Why Sun's New Cloud CTO Is Targeting Migration of Legacy Apps First

 
 
By Chris Preimesberger  |  Posted 2009-02-19 Email Print this article Print
 
 
 
 
 
 
 

Sun Microsystems' new cloud computing division is focusing on converting older enterprise data centers first because that's where the migration problems are cropping up.

On Dec. 9, 2008, Sun Microsystems called together the usual-suspect journalists and IT analysts in San Francisco to announce the launch of a new Sun division focusing on providing cloud computing goods and services to enterprises.

Following a full year in stealth mode, the unit is now moving forward with its strategy, which can be described-with a whimsical tip of the cap to Emma Lazarus' inscription at the Statue of Liberty-like this:

Give us your tired, your poor, your huddled masses of legacy software yearning to breathe free, and we will move that functionality into the cloud, so it may perform anew for amazed customers.

Sun is focusing on converting older enterprise data centers first because that's where the migration problems are cropping up.

Sun, celebrating its 27th year in 2009, always has provided the resources to put together a cloud computing system. This includes hardware (Sun Fire blade servers, StorageTek storage arrays and even its own branded network switch), server and storage software (OpenSolaris, GlassFish Web server, MySQL database, Zettabyte File System, Lustre backup and recovery package, and others), and networking software (Java) for general enterprise data center use.

The company also has retooled its services group for cloud service duty.

Sun's new Cloud Computing CTO, Lew Tucker, was on the original Java development team with Dr. James Gosling in the early 1990s. Once Java was up, running and well-established, Tucker left to become a vice president at Salesforce.com, where he led the development of AppExchange, a SAAS (software as a service) platform for business applications.

After that, Tucker served as CTO at Radar Networks, a semantic-Web-based Internet service for tracking interests. He rejoined Sun in 2008 as CTO of cloud computing and reports to David Douglas, senior vice president of cloud computing and Sun's chief sustainability officer.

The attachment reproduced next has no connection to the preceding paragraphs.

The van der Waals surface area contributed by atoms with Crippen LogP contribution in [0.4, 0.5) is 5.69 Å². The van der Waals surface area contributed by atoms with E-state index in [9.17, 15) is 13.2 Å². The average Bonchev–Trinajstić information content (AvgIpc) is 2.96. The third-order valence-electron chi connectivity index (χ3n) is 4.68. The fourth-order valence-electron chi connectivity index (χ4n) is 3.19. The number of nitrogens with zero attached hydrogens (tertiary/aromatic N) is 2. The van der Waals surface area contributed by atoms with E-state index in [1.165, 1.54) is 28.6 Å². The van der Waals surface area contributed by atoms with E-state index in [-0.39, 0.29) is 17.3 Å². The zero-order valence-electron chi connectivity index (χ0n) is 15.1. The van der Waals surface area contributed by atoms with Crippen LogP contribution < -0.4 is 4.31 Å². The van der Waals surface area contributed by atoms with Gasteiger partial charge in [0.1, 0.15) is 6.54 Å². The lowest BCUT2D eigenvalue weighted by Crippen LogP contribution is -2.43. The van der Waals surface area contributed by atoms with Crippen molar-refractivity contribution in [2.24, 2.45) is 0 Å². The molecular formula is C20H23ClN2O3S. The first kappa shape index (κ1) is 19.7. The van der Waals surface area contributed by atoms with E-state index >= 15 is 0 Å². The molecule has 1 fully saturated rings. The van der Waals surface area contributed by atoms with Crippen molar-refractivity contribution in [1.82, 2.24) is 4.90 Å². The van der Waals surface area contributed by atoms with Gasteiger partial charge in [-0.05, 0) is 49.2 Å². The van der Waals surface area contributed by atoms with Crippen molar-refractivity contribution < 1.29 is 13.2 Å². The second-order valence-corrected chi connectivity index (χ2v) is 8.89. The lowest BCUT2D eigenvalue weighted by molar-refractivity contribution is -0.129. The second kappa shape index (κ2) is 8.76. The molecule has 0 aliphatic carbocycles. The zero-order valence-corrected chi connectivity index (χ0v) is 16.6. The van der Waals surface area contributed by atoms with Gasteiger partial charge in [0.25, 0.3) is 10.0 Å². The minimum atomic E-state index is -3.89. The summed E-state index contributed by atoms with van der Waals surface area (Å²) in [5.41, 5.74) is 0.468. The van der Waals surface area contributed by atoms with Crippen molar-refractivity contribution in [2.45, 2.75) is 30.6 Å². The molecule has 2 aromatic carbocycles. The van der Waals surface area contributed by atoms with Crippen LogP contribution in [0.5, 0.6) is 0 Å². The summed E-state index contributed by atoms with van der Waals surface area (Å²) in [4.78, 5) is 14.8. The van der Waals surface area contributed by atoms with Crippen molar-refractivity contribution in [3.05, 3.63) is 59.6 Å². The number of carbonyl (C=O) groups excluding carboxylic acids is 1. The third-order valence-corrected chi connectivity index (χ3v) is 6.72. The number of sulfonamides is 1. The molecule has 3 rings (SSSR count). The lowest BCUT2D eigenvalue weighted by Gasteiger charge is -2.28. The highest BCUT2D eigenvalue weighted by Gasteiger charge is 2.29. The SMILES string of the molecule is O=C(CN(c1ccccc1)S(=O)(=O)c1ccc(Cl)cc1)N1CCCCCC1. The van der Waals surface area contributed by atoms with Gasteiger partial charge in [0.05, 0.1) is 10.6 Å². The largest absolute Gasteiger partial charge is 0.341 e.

Chris Preimesberger Chris Preimesberger was named Editor-in-Chief of Features & Analysis at eWEEK in November 2011. Previously he served eWEEK as Senior Writer, covering a range of IT sectors that include data center systems, cloud computing, storage, virtualization, green IT, e-discovery and IT governance. His blog, Storage Station, is considered a go-to information source. Chris won a national Folio Award for magazine writing in November 2011 for a cover story on Salesforce.com and CEO-founder Marc Benioff, and he has served as a judge for the SIIA Codie Awards since 2005. In previous IT journalism, Chris was a founding editor of both IT Manager's Journal and DevX.com and was managing editor of Software Development magazine. His diverse resume also includes: sportswriter for the Los Angeles Daily News, covering NCAA and NBA basketball, television critic for the Palo Alto Times Tribune, and Sports Information Director at Stanford University. He has served as a correspondent for The Associated Press, covering Stanford and NCAA tournament basketball, since 1983. He has covered a number of major events, including the 1984 Democratic National Convention, a Presidential press conference at the White House in 1993, the Emmy Awards (three times), two Rose Bowls, the Fiesta Bowl, several NCAA men's and women's basketball tournaments, a Formula One Grand Prix auto race, a heavyweight boxing championship bout (Ali vs. Spinks, 1978), and the 1985 Super Bowl. A 1975 graduate of Pepperdine University in Malibu, Calif., Chris has won more than a dozen regional and national awards for his work. He and his wife, Rebecca, have four children and reside in Redwood City, Calif.Follow on Twitter: editingwhiz
 
 
 
 
 
 
 

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